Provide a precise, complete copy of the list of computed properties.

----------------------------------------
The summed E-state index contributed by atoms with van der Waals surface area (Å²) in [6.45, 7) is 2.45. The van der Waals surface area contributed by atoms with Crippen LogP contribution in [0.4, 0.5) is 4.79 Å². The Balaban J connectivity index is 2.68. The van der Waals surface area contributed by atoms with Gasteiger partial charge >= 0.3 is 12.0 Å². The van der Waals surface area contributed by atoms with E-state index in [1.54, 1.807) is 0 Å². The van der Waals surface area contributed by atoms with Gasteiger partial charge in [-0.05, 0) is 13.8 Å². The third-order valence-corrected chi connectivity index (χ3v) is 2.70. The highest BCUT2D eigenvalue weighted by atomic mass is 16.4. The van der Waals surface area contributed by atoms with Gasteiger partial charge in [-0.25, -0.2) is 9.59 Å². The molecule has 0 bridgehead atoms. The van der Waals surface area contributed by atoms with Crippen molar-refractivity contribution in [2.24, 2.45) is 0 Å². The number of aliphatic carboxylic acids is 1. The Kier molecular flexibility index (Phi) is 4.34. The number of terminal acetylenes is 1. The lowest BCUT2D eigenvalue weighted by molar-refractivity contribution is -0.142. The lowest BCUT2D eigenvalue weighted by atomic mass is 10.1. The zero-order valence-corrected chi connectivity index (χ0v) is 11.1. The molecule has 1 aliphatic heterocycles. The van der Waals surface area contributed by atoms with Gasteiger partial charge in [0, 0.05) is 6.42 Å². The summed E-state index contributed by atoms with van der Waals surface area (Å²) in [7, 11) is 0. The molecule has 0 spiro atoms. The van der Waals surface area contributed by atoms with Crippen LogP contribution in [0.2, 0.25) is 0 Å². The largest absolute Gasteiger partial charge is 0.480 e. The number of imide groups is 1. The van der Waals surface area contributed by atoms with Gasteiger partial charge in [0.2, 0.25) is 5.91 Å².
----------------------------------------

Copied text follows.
The summed E-state index contributed by atoms with van der Waals surface area (Å²) in [6.45, 7) is 2.45. The van der Waals surface area contributed by atoms with Crippen LogP contribution in [0.4, 0.5) is 4.79 Å². The Balaban J connectivity index is 2.68. The van der Waals surface area contributed by atoms with Gasteiger partial charge >= 0.3 is 12.0 Å². The van der Waals surface area contributed by atoms with E-state index in [1.54, 1.807) is 0 Å². The van der Waals surface area contributed by atoms with Gasteiger partial charge in [-0.05, 0) is 13.8 Å². The third-order valence-corrected chi connectivity index (χ3v) is 2.70. The highest BCUT2D eigenvalue weighted by atomic mass is 16.4. The van der Waals surface area contributed by atoms with Gasteiger partial charge in [-0.25, -0.2) is 9.59 Å². The molecule has 0 bridgehead atoms. The van der Waals surface area contributed by atoms with Crippen molar-refractivity contribution in [2.24, 2.45) is 0 Å². The number of aliphatic carboxylic acids is 1. The Kier molecular flexibility index (Phi) is 4.34. The number of terminal acetylenes is 1. The lowest BCUT2D eigenvalue weighted by molar-refractivity contribution is -0.142. The lowest BCUT2D eigenvalue weighted by atomic mass is 10.1. The zero-order valence-corrected chi connectivity index (χ0v) is 11.1. The molecule has 1 aliphatic heterocycles. The van der Waals surface area contributed by atoms with Gasteiger partial charge in [0, 0.05) is 6.42 Å². The summed E-state index contributed by atoms with van der Waals surface area (Å²) in [7, 11) is 0. The molecule has 0 spiro atoms. The van der Waals surface area contributed by atoms with Crippen LogP contribution in [0.2, 0.25) is 0 Å². The largest absolute Gasteiger partial charge is 0.480 e. The number of imide groups is 1. The van der Waals surface area contributed by atoms with Gasteiger partial charge in [0.2, 0.25) is 5.91 Å².